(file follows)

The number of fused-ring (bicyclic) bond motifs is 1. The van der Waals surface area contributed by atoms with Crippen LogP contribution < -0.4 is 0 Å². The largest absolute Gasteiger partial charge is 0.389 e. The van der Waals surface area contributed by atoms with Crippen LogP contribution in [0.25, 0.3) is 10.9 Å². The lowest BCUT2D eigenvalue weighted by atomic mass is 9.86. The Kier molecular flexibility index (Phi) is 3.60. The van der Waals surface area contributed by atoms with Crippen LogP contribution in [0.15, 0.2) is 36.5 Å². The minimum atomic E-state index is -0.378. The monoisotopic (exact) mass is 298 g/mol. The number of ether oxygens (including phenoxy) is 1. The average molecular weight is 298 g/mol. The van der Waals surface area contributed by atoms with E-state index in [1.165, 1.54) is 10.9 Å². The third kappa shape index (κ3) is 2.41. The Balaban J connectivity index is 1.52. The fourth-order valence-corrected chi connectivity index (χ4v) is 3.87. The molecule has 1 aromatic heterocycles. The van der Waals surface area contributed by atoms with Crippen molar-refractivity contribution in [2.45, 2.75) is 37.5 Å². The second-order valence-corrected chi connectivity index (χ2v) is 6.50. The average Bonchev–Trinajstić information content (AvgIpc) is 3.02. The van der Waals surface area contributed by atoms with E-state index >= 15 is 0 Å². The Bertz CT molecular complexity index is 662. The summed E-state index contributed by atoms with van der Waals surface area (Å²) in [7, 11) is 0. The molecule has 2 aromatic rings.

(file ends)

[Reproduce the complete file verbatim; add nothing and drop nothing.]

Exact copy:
The number of fused-ring (bicyclic) bond motifs is 1. The van der Waals surface area contributed by atoms with Crippen LogP contribution < -0.4 is 0 Å². The largest absolute Gasteiger partial charge is 0.389 e. The van der Waals surface area contributed by atoms with Crippen LogP contribution in [0.25, 0.3) is 10.9 Å². The lowest BCUT2D eigenvalue weighted by atomic mass is 9.86. The Kier molecular flexibility index (Phi) is 3.60. The van der Waals surface area contributed by atoms with Crippen LogP contribution in [0.15, 0.2) is 36.5 Å². The minimum atomic E-state index is -0.378. The monoisotopic (exact) mass is 298 g/mol. The number of ether oxygens (including phenoxy) is 1. The average molecular weight is 298 g/mol. The van der Waals surface area contributed by atoms with E-state index in [1.165, 1.54) is 10.9 Å². The third kappa shape index (κ3) is 2.41. The Balaban J connectivity index is 1.52. The fourth-order valence-corrected chi connectivity index (χ4v) is 3.87. The molecule has 1 aromatic heterocycles. The van der Waals surface area contributed by atoms with Crippen molar-refractivity contribution in [2.45, 2.75) is 37.5 Å². The second-order valence-corrected chi connectivity index (χ2v) is 6.50. The average Bonchev–Trinajstić information content (AvgIpc) is 3.02. The van der Waals surface area contributed by atoms with E-state index >= 15 is 0 Å². The Bertz CT molecular complexity index is 662. The summed E-state index contributed by atoms with van der Waals surface area (Å²) in [7, 11) is 0. The molecule has 2 aromatic rings.